The Meaning of ‘Muse’ Throughout Literature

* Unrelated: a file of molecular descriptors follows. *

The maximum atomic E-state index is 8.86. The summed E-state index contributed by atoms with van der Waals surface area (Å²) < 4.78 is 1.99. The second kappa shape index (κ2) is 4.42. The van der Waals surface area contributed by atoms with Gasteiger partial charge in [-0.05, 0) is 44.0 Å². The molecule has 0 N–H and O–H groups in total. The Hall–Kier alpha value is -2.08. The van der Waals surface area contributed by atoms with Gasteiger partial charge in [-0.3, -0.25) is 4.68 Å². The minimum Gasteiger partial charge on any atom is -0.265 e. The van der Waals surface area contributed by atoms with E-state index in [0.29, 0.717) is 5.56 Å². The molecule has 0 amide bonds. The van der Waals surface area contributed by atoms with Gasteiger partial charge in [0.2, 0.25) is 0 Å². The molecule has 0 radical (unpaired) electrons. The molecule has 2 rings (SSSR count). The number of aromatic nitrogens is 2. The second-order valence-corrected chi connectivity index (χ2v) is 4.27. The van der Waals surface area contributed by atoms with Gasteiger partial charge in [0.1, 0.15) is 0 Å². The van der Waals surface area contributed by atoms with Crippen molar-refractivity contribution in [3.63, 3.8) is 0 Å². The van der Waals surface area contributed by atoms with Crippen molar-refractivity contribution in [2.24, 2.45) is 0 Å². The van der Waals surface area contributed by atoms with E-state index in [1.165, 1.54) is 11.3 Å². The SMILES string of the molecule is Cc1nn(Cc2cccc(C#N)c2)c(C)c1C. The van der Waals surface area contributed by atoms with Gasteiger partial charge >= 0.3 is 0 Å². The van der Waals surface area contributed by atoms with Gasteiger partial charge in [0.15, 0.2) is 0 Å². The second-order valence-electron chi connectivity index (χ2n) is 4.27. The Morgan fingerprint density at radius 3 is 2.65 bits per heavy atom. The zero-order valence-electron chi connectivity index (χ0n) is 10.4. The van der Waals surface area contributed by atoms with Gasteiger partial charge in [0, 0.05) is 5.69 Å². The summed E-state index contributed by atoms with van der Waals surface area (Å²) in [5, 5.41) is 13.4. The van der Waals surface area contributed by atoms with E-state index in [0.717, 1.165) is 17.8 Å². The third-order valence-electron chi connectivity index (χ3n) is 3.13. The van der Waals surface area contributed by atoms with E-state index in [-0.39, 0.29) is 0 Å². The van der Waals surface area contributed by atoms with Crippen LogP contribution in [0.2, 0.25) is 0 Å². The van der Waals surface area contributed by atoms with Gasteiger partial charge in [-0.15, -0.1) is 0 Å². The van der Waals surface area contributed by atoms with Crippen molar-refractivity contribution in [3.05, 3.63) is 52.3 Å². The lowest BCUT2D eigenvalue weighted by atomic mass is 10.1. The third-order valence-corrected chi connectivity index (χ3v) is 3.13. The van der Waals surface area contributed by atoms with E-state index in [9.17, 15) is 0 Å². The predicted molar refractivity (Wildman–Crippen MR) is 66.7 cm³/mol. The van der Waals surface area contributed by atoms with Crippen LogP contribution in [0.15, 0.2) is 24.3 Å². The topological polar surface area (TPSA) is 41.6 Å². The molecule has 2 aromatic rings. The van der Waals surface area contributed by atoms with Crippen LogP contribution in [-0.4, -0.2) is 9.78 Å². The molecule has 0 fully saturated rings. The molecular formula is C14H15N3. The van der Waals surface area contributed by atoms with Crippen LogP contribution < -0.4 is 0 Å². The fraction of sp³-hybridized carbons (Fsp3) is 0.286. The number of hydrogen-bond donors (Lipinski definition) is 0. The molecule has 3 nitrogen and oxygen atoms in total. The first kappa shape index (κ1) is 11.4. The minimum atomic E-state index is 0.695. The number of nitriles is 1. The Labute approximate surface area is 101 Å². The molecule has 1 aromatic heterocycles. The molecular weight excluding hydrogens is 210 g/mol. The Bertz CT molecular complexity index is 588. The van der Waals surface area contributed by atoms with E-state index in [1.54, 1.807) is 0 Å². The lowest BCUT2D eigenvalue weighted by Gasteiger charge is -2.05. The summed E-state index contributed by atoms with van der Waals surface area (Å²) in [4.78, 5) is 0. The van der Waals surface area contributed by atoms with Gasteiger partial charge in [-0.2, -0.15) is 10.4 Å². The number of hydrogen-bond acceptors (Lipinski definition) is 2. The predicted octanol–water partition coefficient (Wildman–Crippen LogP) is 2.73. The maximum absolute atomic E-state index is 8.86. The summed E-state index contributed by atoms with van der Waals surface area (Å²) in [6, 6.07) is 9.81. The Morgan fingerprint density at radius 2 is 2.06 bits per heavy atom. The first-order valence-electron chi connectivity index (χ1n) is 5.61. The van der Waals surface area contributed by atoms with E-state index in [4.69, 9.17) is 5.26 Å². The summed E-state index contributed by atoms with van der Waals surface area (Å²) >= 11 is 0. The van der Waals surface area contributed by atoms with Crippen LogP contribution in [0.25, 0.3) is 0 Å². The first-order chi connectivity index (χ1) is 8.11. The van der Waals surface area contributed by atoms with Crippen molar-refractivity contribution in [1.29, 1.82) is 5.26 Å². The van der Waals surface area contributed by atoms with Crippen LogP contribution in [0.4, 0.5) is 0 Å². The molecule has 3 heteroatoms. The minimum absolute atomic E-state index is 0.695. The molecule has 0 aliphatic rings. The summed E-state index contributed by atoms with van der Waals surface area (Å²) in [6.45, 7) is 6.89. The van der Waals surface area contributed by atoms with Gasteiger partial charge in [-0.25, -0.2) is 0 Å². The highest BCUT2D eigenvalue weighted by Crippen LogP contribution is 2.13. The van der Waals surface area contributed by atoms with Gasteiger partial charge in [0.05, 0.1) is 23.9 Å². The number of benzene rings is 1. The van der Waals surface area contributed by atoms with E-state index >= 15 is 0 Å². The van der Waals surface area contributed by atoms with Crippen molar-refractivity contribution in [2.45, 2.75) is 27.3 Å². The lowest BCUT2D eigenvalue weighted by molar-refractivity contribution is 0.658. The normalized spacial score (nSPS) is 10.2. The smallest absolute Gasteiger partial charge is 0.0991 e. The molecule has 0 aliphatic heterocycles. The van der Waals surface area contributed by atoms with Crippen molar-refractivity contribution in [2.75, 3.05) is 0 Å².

Down the ages the concept of the Muse changed. The Elizabethan poets often seemed to idolize their beloved or lady love as the Muse and wove their poetic tales around the theme of unrequited love. The 16th century poets referred to the Muses ironically to achieve satirical effect or criticizing the works of other poets. The Romantics considered their Muse as anything that had the power to stir up poetic creativity. The presence of the Muse in modern literature is completely revolutionized. The modern poets undermine the traditional role, subvert the meaning and reconstruct a whole new identity of the classical persona of the Muse. The Muse in literature The Muse is the poetic inspiration or the force that compels the creative drive. Poets of every era have recounted their own perception of the Muse. In literature the concept of the Muse rides a vast domain from being referred to as the creative urge to having psychic connotations or being the poet’s alter ego. The Muse is not conceived as a constant figure of divine inspiration but rather an ever evolving essence of the creative impulse. When Elizabethan poet Sir Philip Sydney wrote Fool! Said my muse to me, look in thy heart and write (Astrophel and Stella) he probably conceived his Muse as his passion for his beloved. Being inspired by the Petrarchan tradition the Elizabethan poets fantasized their love-interests as their Muses which resulted in great lyric poetry. Shakespeare was also believed to have located his Muse in the mysterious Dark Lady which was a radical deviation from the norm of idolizing fairness as the measure of beauty (Falconer, Martinelli, Mesa, 16). Milton introduced his own version of the Christian Muse at the onset of his grand epic venture Paradise Lost. Milton evoked an entity of awe and extreme reverence in his Muse. His Muse was the divine and omniscient being the poet looked up to for guidance. O Spirit, that dost prefer Before all temples th’ upright heart and pure, Instruct me, for thou know’st. thou from the first Wast present… Milton was approaching the biblical theme of the fall of man and had declared his intention behind his poetic attempt. He wanted to justify the ways of God to men which in itself called for intense philosophizing and unbiased thinking. He had to reach sublime heights of artistic creativity to give justice to such a grand theme. It explains his creation of the sacred Muse. The poets of the Romantic tradition believed in as Wordsworth put it spontaneous overflow of powerful feelings as the primary requirement of poetry. Blake in his poem To the Muses lamented the gradual disappearance of the spontaneity and poetic fervour. How have you left the ancient love That bards of old enjoy’d in you! The languid strings do scarcely move! The sound is forc’d, the notes are few! For the Romantics poetry need not depict lofty theme or high emotions. The Romantic poets seemed to deliberately seek their Muses in the simple things of Nature and everyday life. Wordsworth chose vagrants, solitaries and the destitute as personas of poetic inspiration to compose poetry that spoke of their existence to the world (Harrison, 16). It was quite a deviation from invoking the goddess to being inspired by the ordinary. However, a further deviation had been determined in Emily Bronte’s works. The essence of the Muse had always been feminine as creativity is naturally associated with women. But critics have interpreted that Emily Bronte’